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the film criticism aspect of cyber | by maryann johanson

new on DVD (Region 1 and Region 2): week of February 2

Out February 2 in Region 2:

RocknRolla [buy at Amazon U.K.]. From my green light review:

Guy Ritchie would surprise us if he surprised us. RocknRolla, his latest mockney crime caper, is exactly what you expect it to be, if you saw his Snatch or Lock, Stock, and Two Smoking Barrels. Hell, it’s exactly what you want it to be, if you loved those films for their exuberant cartoon aggression and winking, wicked wit. After all, no one complains when one Bugs Bunny cartoon is pretty much the same as the one before. No one minds when the Road Runner shows up the Coyote once again. You’d be disappointed, in fact, if you didn’t get what you paid for.

(also available in Region 1, from Amazon U.S.)
Igor [buy at Amazon U.K.]. From my green light review:

Has there ever been so amiably demented a flick as this one, about an igor — that is, a mad scientist’s minion; the term is a generic here as well as a name — who aspires to be evil but can’t seem to manage, no matter how hard he tries, to be less than adorable and gentle?

(also available in Region 1, from Amazon U.S.)

Get Smart [buy at Amazon U.K.]. From my yellow light review:

When my friends have demanded to know what I thought, the best I could say was, “It’s sporadically hilarious.” Which isn’t a bad thing: so few movies make me laugh out loud, and I did do that more than once with this one, and that’s reason for a minor celebration.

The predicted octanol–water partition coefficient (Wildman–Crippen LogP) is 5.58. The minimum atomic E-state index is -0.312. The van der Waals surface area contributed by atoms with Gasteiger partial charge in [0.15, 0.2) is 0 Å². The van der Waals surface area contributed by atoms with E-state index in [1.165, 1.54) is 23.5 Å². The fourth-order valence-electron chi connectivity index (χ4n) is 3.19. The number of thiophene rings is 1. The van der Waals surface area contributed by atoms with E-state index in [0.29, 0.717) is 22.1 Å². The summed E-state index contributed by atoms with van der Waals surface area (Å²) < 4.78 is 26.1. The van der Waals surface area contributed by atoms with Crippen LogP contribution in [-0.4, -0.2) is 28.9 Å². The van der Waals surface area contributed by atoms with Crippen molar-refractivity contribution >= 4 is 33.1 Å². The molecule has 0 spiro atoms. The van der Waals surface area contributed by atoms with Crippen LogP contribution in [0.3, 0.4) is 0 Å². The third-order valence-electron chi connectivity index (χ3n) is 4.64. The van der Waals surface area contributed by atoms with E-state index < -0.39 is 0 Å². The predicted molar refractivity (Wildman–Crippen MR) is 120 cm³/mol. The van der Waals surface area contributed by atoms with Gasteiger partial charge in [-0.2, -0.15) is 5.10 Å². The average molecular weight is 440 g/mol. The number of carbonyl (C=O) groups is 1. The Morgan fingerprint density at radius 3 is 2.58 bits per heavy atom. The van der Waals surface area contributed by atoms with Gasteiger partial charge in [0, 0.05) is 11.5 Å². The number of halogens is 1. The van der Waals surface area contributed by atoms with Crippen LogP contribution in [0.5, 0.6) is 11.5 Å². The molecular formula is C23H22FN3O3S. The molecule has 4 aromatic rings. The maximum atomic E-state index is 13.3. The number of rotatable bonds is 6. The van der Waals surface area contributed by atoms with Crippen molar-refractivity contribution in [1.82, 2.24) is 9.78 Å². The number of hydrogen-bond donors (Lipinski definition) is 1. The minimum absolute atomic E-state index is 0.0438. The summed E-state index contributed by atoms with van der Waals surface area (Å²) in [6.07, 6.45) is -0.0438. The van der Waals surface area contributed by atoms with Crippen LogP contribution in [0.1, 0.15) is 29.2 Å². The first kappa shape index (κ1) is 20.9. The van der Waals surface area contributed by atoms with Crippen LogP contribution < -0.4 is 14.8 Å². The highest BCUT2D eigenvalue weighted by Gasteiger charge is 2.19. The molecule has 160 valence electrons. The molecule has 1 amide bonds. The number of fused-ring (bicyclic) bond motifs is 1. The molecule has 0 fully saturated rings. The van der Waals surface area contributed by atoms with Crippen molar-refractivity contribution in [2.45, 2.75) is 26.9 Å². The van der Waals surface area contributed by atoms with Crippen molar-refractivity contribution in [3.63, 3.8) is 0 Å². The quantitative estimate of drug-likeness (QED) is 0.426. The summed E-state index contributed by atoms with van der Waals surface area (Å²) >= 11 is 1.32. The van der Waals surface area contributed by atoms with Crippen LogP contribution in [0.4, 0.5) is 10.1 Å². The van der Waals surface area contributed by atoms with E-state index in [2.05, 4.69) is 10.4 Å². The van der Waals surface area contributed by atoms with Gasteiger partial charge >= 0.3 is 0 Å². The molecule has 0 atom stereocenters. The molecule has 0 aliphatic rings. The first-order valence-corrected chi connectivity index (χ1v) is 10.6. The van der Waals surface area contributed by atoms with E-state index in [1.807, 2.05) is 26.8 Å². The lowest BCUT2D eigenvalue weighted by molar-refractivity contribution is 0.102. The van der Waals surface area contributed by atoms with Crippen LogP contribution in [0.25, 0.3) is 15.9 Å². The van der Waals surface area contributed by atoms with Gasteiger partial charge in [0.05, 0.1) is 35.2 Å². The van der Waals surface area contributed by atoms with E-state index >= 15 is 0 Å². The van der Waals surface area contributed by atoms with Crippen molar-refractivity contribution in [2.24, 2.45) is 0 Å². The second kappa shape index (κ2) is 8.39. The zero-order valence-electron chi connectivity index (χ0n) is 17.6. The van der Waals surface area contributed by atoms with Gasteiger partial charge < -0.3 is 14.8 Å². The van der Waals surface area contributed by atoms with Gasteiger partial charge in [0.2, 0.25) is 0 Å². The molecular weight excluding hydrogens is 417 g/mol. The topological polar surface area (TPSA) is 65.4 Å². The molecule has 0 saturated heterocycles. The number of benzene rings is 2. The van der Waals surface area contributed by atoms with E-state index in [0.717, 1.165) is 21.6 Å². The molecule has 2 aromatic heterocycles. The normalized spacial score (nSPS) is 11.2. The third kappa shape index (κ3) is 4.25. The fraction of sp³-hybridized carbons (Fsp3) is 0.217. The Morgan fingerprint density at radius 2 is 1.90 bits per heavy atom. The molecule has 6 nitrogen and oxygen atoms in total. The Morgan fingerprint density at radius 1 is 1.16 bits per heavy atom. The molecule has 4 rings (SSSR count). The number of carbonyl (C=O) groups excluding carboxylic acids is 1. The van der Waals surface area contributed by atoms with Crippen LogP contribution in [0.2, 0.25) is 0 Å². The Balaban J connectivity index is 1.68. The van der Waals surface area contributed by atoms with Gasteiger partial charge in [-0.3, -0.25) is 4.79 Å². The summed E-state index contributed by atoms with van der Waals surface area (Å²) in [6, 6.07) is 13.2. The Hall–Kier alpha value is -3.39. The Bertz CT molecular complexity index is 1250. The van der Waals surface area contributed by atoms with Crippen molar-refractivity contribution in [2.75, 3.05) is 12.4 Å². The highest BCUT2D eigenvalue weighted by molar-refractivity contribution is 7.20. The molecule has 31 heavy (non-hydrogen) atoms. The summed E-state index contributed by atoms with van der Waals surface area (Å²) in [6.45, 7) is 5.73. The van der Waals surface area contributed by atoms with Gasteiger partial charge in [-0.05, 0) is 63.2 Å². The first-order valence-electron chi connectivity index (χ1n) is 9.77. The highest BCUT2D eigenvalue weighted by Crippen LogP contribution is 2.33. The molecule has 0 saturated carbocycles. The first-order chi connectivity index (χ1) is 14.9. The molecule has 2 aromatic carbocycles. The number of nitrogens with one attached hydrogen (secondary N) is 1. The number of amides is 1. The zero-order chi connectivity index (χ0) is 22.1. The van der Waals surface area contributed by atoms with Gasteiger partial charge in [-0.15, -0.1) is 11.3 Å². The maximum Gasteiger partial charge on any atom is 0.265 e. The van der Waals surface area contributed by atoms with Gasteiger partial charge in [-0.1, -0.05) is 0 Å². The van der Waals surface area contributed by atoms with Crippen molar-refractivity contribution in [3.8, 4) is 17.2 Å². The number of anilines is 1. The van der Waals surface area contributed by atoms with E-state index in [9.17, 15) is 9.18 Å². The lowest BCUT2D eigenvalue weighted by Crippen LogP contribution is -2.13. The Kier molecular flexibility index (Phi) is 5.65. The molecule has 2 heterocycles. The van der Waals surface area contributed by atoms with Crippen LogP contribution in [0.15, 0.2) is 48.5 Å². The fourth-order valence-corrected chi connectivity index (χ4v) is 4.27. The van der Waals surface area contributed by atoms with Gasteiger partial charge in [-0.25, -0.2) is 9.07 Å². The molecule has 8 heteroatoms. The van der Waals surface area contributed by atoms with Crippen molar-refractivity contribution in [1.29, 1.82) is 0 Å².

(also available in Region 1, from Amazon U.S.)

Death Race [buy at Amazon U.K.]. From my red light review:

I’d like to say that Anderson wants you to believe he’s satirizing our seemingly endless taste for imaginatively graphic violence — look, a new way to commit vehicular manslaughter! — but I don’t think he cares what you think, as long as you think it’s cool. It isn’t.

(also available in Region 1, from Amazon U.S.)

Balls of Fury [buy at Amazon U.K.]. From my red light review:

Funnily enough, though — and it’s the only thing funny about this dreadful excuse for a comedy — the movie itself has tiny balls. It’s got no nerve, no guts, no daring… no balls. It does have a lot of ethnic stereotyping, the lazy screenwriter’s go-to cliché when he can’t think of anything actually funny. Oh, and it also has multiple crotch injuries, the lazy screenwriter’s other go-to cliché.

(also available in Region 1, from Amazon U.S.)

Also new this week:

Alfresco: The Complete Series [buy at Amazon U.K.]. Sketch comedy show that’s early work from Hugh Laurie, Emma Thompson, and Stephen Fry; my green light review. [also available in Region 1, from Amazon U.S.]

Redbelt [buy at Amazon U.K.]. Mixed martial arts as a strangled metaphor for something-or-other; my red light review. [also available in Region 1, from Amazon U.S.]

Appaloosa [buy at Amazon U.K.]. Sturdy Western with good performances by Viggo Mortensen and Ed Harris. [also available in Region 1, from Amazon U.S.]